I bet that George Graham will always remember him though.
Saturday 29th July 2017
Emirates Cup 2017
at Ashburton Grove/Emirates Stadium
Arsenal  (2) 5
Theo Walcott 24, 33
Lisandro Lopez 52 OG
Oliver Giroud 64
Alex Iwobi 71
Benfica (2) 2
Franco Cervi 12
Eduardo Salvio 39
I'd had quite enough of getting soaked to the skin by now and relocated to one of the few empty seats towards the back of the lower tier, on the end of a row, right next to the unsegregated and very lively Benfica hordes.
What a boisterous, noisy, enthusiastic and partisan army of away fans they were too.
With an impressive array of chants, songs and non stop vocal backing, that almost redefined what the word 'support' actually means.
This afternoon, I was missing the biggest and most prestigious local derby game in Yorkshire football, namely: Maltby Main v Maltby Main Reserves; at Muglet Lane, to be at this ever so slightly more glamorous stadium, watching a host of Champions League qualifying players (and Arsenal) in action, so this had better be good!
But my concerns were soon blown away, because the game wasn't just good... it was bloody awesome!
And possibly even on a par with anything that I might have seen at Maltby this afternoon too.
The Benfica fans must've been worth a goal start and that is exactly what they were rewarded with in the twelfth minute, when Jonas headed a cross back towards Franco Cervi, whose shot found the back of the net via Per Mertsacker who got the ball mixed up in his feet and could only divert it past David Ospina in the Gunners goal.
Sead Kolasinac, a free signing from Schalke, won the ball by the touchline and sent in a perfect pass for Theo Walcott who finished authoritatively to beat the former QPR goalkeeper Julio Cesar to level the score.
Kolasinac was involved in the build up Walcott's second goal too, stroking a pass along the lush surface to Francis Coquelin, who whipped the ball sideways into the path of Walcott and the England striker connected with ball, on the run, and beat Cesar again from twelve yards out.
You could of excused Ospina for developing a paranoid complex and thinking that there was a conspiracy brewing against him from within his own ranks, when Toto Salvio equalised for Rui Vitoria's team, with a shot that took a slight change in direction when it hit Arsenal's Rob Holding on its way past the wrong footed Arsenal keeper.
A timely reminder of how the tournament format works
In between the four first half strikes, shared equally between the two sides, it was obvious that they had both definitely entered into the attacking approach that is encouraged by the tournament's rules, and left the pitch at half time with two goals, and subsequently two points apiece, already in the bag.
The entertainment on offer had certainly been worth getting drenched for... and besides, I'm getting very close to the age where I will soon have to spend all day sitting around in soaking wet underpants anyway, so I may as well get some practice in now.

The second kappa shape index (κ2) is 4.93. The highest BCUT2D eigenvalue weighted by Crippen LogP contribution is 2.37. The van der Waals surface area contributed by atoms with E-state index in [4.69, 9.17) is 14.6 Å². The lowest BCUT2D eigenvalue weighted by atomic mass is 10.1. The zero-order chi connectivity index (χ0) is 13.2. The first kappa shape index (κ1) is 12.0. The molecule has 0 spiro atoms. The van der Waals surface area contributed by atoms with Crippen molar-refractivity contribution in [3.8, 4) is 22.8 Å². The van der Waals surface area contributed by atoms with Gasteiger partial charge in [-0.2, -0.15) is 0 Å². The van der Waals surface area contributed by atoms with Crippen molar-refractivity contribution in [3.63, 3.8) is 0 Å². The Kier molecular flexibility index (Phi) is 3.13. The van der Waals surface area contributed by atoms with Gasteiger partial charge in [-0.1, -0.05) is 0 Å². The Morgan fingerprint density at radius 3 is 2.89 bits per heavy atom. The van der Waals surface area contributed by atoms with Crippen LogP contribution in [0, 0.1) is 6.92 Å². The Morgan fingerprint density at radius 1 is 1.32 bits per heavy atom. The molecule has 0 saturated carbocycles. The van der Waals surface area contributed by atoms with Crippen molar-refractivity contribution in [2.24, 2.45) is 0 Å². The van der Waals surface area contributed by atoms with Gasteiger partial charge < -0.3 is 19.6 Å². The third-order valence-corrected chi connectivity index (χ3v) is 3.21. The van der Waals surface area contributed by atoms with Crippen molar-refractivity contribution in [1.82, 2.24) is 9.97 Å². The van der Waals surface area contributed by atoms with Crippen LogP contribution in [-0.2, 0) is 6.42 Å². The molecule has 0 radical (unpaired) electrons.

Everybody present was enjoying the occasion for what it was and then he appeared!
With all due respect to the many Londoners I know and people who support teams from the capital city of England, who are all perfectly decent people; each and every club in this sprawling metropolis has one idiot like this loathsome creature.
We've all seen them before, but probably heard them in the first instance.
I didn't take this picture. It is from 2007.
Ashburton Grove and Arsenal Stadium side by side
His volley of expletive laden abuse aimed at the Benfica fans, at least proved that despite his dialogue he wasn't prejudice against the Portuguese, he hated everything and everybody, and didn't discriminate, or care how many people he was offending.
Hmm... welcome to England circa 1972! The brown shirts are still at large.
I instinctively knew what he was going to look like before I turned round to take a peek: he was a dead ringer for the bastard offspring of a botched scientific experimental mating session between Eric Bristow and Nigel off of Eastenders, his hair resembled an oversized and frequently used mop head, he was sporting a pair of Farah slacks and one of those chequered, pastel shade Pringle or Lyle &amp Scott Jumpers that were de rigueur several decades ago and was at least three or four sizes too small for him... think the Honey Monster playing dressing up with Alan Partridge's wardrobe. He would also wearing slip on shoes because his physique dictated that he couldn't bend down to tie his laces.
I faced the general direction that the noise was emanating from and... kerching!
He ticked all of the above boxes on my half time 'Cockney Wanker' bingo' card.
A lady approached the wretched creature; "Excuse me, when you've finished your swearing, you're in our seats", he checked her ticket, scratched his head and then said "Sorry treacle! F*cking hell, c'mon kids, we've come down the wrong stairs, we don't want to miss the second half!"